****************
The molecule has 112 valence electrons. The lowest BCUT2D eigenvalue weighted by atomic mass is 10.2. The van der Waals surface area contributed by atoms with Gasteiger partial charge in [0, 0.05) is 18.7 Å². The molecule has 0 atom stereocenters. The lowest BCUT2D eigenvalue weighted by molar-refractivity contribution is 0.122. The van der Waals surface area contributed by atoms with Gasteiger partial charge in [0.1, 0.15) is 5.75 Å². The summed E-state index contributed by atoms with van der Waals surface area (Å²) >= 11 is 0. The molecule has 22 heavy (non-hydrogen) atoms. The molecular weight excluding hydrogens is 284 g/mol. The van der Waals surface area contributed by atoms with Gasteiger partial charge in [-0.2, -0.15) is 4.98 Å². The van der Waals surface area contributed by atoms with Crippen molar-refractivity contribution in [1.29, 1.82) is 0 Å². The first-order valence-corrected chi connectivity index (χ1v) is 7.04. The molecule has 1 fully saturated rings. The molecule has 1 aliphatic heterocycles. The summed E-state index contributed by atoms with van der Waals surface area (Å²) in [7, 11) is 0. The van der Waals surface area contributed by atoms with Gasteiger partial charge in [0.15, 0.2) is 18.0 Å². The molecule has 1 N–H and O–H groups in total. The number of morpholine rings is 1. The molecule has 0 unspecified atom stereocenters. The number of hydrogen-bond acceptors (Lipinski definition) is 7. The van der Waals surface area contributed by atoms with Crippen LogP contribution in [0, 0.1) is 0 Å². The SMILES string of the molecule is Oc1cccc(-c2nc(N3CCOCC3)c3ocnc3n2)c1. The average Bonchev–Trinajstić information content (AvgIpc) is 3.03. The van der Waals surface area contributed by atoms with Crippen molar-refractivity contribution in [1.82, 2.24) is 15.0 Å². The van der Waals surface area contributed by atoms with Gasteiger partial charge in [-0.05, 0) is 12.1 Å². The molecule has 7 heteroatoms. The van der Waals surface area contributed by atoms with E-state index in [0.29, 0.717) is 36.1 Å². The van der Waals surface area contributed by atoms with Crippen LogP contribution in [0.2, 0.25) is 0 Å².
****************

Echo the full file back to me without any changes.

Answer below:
The molecule has 112 valence electrons. The lowest BCUT2D eigenvalue weighted by atomic mass is 10.2. The van der Waals surface area contributed by atoms with Gasteiger partial charge in [0, 0.05) is 18.7 Å². The molecule has 0 atom stereocenters. The lowest BCUT2D eigenvalue weighted by molar-refractivity contribution is 0.122. The van der Waals surface area contributed by atoms with Gasteiger partial charge in [0.1, 0.15) is 5.75 Å². The summed E-state index contributed by atoms with van der Waals surface area (Å²) >= 11 is 0. The molecule has 22 heavy (non-hydrogen) atoms. The molecular weight excluding hydrogens is 284 g/mol. The van der Waals surface area contributed by atoms with Gasteiger partial charge in [-0.2, -0.15) is 4.98 Å². The van der Waals surface area contributed by atoms with Crippen molar-refractivity contribution in [1.29, 1.82) is 0 Å². The first-order valence-corrected chi connectivity index (χ1v) is 7.04. The molecule has 1 fully saturated rings. The molecule has 1 aliphatic heterocycles. The summed E-state index contributed by atoms with van der Waals surface area (Å²) in [7, 11) is 0. The van der Waals surface area contributed by atoms with Gasteiger partial charge in [0.15, 0.2) is 18.0 Å². The molecule has 1 N–H and O–H groups in total. The number of morpholine rings is 1. The molecule has 0 unspecified atom stereocenters. The number of hydrogen-bond acceptors (Lipinski definition) is 7. The van der Waals surface area contributed by atoms with Crippen LogP contribution in [0, 0.1) is 0 Å². The SMILES string of the molecule is Oc1cccc(-c2nc(N3CCOCC3)c3ocnc3n2)c1. The average Bonchev–Trinajstić information content (AvgIpc) is 3.03. The van der Waals surface area contributed by atoms with Crippen molar-refractivity contribution in [1.82, 2.24) is 15.0 Å². The van der Waals surface area contributed by atoms with Gasteiger partial charge in [-0.05, 0) is 12.1 Å². The molecule has 7 heteroatoms. The van der Waals surface area contributed by atoms with E-state index in [0.29, 0.717) is 36.1 Å². The van der Waals surface area contributed by atoms with Crippen LogP contribution in [0.2, 0.25) is 0 Å².